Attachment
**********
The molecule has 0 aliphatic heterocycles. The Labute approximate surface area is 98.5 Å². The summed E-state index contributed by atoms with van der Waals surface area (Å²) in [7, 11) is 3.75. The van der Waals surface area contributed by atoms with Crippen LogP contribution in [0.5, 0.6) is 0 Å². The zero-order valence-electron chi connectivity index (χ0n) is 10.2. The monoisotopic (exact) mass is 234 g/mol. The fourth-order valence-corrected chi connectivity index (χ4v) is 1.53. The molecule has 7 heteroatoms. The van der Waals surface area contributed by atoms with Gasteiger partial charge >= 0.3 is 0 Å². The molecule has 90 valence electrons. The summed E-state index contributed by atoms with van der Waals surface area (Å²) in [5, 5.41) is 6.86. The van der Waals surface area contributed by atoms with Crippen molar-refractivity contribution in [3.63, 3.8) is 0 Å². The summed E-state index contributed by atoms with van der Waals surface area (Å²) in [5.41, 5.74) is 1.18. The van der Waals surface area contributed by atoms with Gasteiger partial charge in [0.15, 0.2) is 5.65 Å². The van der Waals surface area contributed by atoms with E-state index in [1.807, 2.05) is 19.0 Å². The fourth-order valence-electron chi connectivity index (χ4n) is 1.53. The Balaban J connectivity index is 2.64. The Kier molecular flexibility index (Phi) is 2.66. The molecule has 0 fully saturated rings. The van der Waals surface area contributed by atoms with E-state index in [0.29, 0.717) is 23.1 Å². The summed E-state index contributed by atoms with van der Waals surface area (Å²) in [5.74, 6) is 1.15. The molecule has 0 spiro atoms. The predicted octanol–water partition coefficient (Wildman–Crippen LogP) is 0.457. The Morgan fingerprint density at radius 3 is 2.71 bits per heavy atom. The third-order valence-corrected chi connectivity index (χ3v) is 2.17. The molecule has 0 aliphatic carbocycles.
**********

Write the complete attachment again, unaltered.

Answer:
The molecule has 0 aliphatic heterocycles. The Labute approximate surface area is 98.5 Å². The summed E-state index contributed by atoms with van der Waals surface area (Å²) in [7, 11) is 3.75. The van der Waals surface area contributed by atoms with Crippen LogP contribution in [0.5, 0.6) is 0 Å². The zero-order valence-electron chi connectivity index (χ0n) is 10.2. The monoisotopic (exact) mass is 234 g/mol. The fourth-order valence-corrected chi connectivity index (χ4v) is 1.53. The molecule has 7 heteroatoms. The van der Waals surface area contributed by atoms with Gasteiger partial charge >= 0.3 is 0 Å². The molecule has 90 valence electrons. The summed E-state index contributed by atoms with van der Waals surface area (Å²) in [5, 5.41) is 6.86. The van der Waals surface area contributed by atoms with Crippen molar-refractivity contribution in [3.63, 3.8) is 0 Å². The summed E-state index contributed by atoms with van der Waals surface area (Å²) in [5.41, 5.74) is 1.18. The van der Waals surface area contributed by atoms with Gasteiger partial charge in [0.15, 0.2) is 5.65 Å². The van der Waals surface area contributed by atoms with E-state index in [1.807, 2.05) is 19.0 Å². The fourth-order valence-electron chi connectivity index (χ4n) is 1.53. The Balaban J connectivity index is 2.64. The Kier molecular flexibility index (Phi) is 2.66. The molecule has 0 fully saturated rings. The van der Waals surface area contributed by atoms with E-state index in [0.29, 0.717) is 23.1 Å². The summed E-state index contributed by atoms with van der Waals surface area (Å²) in [5.74, 6) is 1.15. The molecule has 0 spiro atoms. The predicted octanol–water partition coefficient (Wildman–Crippen LogP) is 0.457. The Morgan fingerprint density at radius 3 is 2.71 bits per heavy atom. The third-order valence-corrected chi connectivity index (χ3v) is 2.17. The molecule has 0 aliphatic carbocycles.